Peppers in Order of Spice
Bell peppers: Not spicy at all and have a sweet flavor.
Poblano peppers: With a mild heat level, they are commonly roasted or stuffed to add flavor to dishes. A personal favorite of ours.
Anaheim peppers: These peppers have a slightly higher heat level than poblano peppers, and are great in salsas or roasted.
Fresno peppers: Have a medium heat level and are similar in appearance to a jalapeño pepper but slightly sweeter and less spicy.
Jalapeño peppers: These peppers have a moderate heat level but can vary greatly in spiciness.
Serrano peppers: These peppers are spicier than jalapeño peppers and are often used in salsa and hot sauces.
Cayenne peppers: With a high heat level these peppers are commonly found in the dried spice form "Cayenne".
Habanero peppers: These peppers are very spicy and have a fruity flavor. They are commonly used in Caribbean and Mexican cuisine.
Ghost peppers: These peppers are extremely hot and should be used with caution. They are one of the hottest peppers in the world. You'll find them in hot sauces mostly.
Carolina Reaper peppers: These peppers are the hottest peppers in the world and should be used with extreme caution. They have a sweet and fruity flavor, but their intense heat can cause serious discomfort.
Common Dried Peppers
When you look in your pantry you will see a variety of dried chilis & peppers as they are a common ingredient in lots of recipes. We've provided a quick breakdown of the most common in order of least spicy to the most...
Paprika - Made from dried and ground sweet peppers, paprika is known for its mild and sweet flavor. It's often used to add color and flavor to dishes without adding heat.
Ancho chile powder - Ancho chile powder is made from dried and ground poblano peppers. It has a sweet and slightly smoky flavor with a mild heat level.
Chipotle powder - Made from smoked and dried jalapeño peppers, chipotle powder has a smoky and slightly sweet flavor with a medium heat level.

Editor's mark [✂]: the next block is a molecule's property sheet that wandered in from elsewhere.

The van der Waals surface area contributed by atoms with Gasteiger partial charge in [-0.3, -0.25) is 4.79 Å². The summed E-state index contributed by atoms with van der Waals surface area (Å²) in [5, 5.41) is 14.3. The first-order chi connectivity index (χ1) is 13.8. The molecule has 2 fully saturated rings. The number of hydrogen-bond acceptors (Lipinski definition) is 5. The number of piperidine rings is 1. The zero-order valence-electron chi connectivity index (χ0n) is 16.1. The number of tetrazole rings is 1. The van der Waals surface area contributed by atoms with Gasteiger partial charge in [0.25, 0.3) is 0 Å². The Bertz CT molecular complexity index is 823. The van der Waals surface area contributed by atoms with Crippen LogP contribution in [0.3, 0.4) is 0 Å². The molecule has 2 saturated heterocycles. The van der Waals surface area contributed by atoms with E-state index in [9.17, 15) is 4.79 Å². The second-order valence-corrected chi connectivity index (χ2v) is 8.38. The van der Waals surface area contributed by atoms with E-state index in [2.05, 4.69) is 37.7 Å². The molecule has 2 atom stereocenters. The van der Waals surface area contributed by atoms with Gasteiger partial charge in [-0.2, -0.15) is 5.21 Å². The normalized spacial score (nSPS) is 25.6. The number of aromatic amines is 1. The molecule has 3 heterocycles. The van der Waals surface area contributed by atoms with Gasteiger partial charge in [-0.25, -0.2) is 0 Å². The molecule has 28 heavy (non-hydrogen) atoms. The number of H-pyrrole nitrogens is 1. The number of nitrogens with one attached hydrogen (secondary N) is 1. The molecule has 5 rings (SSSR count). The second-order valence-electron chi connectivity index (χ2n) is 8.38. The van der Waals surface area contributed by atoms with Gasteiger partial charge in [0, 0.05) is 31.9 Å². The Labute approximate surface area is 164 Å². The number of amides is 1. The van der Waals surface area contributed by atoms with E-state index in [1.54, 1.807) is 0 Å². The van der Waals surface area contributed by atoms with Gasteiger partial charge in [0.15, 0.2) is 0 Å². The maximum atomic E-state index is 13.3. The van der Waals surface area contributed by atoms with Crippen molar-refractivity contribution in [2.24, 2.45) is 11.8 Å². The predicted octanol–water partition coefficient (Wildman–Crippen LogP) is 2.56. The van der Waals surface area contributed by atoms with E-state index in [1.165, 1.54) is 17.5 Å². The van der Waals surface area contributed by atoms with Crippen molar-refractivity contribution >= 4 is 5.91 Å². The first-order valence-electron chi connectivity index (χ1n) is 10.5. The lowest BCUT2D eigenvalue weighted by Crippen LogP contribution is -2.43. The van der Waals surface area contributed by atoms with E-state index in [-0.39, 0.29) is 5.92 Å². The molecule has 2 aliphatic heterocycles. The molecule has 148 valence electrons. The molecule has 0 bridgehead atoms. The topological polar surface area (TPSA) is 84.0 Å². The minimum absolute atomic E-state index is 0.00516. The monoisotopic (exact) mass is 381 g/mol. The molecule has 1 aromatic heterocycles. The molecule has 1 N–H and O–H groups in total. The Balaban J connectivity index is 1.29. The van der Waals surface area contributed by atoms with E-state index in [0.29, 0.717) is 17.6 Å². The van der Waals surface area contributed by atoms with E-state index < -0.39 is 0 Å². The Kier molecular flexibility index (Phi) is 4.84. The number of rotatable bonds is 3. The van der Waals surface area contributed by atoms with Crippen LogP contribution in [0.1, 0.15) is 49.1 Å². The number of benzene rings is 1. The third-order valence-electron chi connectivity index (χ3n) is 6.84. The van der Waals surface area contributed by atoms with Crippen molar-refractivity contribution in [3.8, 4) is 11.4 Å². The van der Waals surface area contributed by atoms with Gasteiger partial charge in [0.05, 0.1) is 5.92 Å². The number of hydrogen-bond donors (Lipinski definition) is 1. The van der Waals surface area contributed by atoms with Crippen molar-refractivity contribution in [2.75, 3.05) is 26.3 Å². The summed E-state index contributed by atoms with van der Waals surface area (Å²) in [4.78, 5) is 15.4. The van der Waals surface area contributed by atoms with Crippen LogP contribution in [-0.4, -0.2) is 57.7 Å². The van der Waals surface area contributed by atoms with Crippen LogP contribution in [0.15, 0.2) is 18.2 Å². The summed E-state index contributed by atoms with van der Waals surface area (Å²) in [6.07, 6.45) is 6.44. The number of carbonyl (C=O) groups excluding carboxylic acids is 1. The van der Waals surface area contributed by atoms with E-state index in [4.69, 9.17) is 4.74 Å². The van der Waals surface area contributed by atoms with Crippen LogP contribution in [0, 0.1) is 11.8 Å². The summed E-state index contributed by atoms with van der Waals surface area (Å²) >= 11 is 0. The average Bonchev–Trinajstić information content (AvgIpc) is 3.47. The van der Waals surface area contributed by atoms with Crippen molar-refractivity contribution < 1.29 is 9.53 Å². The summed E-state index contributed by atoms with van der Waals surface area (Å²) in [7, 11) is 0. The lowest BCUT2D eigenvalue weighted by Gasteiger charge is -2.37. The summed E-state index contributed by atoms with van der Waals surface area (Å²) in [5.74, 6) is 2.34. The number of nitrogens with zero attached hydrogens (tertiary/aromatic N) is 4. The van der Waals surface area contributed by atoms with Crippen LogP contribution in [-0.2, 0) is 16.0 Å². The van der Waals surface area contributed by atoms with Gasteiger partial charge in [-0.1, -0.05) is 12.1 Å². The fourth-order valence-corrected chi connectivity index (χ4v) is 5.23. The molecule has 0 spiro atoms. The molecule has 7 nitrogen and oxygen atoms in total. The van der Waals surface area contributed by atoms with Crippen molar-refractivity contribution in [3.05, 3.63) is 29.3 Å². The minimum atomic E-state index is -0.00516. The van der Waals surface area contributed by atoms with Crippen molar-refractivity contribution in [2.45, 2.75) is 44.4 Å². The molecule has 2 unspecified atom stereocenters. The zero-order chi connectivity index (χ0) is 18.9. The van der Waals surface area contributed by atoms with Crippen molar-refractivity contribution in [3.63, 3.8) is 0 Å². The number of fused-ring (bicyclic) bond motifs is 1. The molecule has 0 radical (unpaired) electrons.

Cayenne pepper - Cayenne pepper is made from ground red chili peppers. It has a hot and spicy flavor and is commonly used in spicy dishes and hot sauces.
Crushed red pepper flakes - These flakes are made from dried and crushed red chili peppers. They have a hot and slightly fruity flavor and are commonly used in Italian and Mediterranean dishes.
Chili powder - Chili powder is a blend of spices that includes ground chili peppers, cumin, garlic, and oregano. It has a medium heat level and is commonly used in Tex-Mex and Mexican dishes.
Ghost pepper powder - Ghost pepper powder is made from ground Bhut Jolokia peppers, which are one of the hottest peppers in the world. It has a very hot and intense flavor and should be used sparingly.
Note that the spiciness of dried pepper spices can vary depending on the specific variety of pepper used, as well as how it was dried and processed. The Scoville scale is commonly used to measure the heat level of peppers and pepper-based products.
Both jalapeño and chili peppers offer a range of health benefits. They are rich in vitamin C, which can boost the immune system and help the body absorb iron. Capsaicin, the compound that gives peppers their heat, has been shown to lower blood pressure and reduce inflammation in the body.
Chili peppers may also help to reduce the risk of heart disease and certain types of cancer. A study by New Mexico State University found that capsaicin may help to prevent the growth of cancer cells. Jalapeño peppers are also a good source of vitamin B6, which can help the body produce neurotransmitters and improve mood.
In conclusion, while jalapeño and chili peppers may look similar, they have distinct differences in heat level and flavor profile.
As far as recipes go in the chili vs jalapeno breakdown, I personally use jalapenos much more often. Adding a spicy kick to many of our favorite dishes like our Jalapeno Shrimp Queso & Smoked Jalapeno Poppers.
As Tabetha's Table grows we will continue to add more recipes and I'll make sure to get chilis in the mix soon. Until then we hope you learned something new about chilis and jalapenos. How they are different and how you can use them all over your kitchen!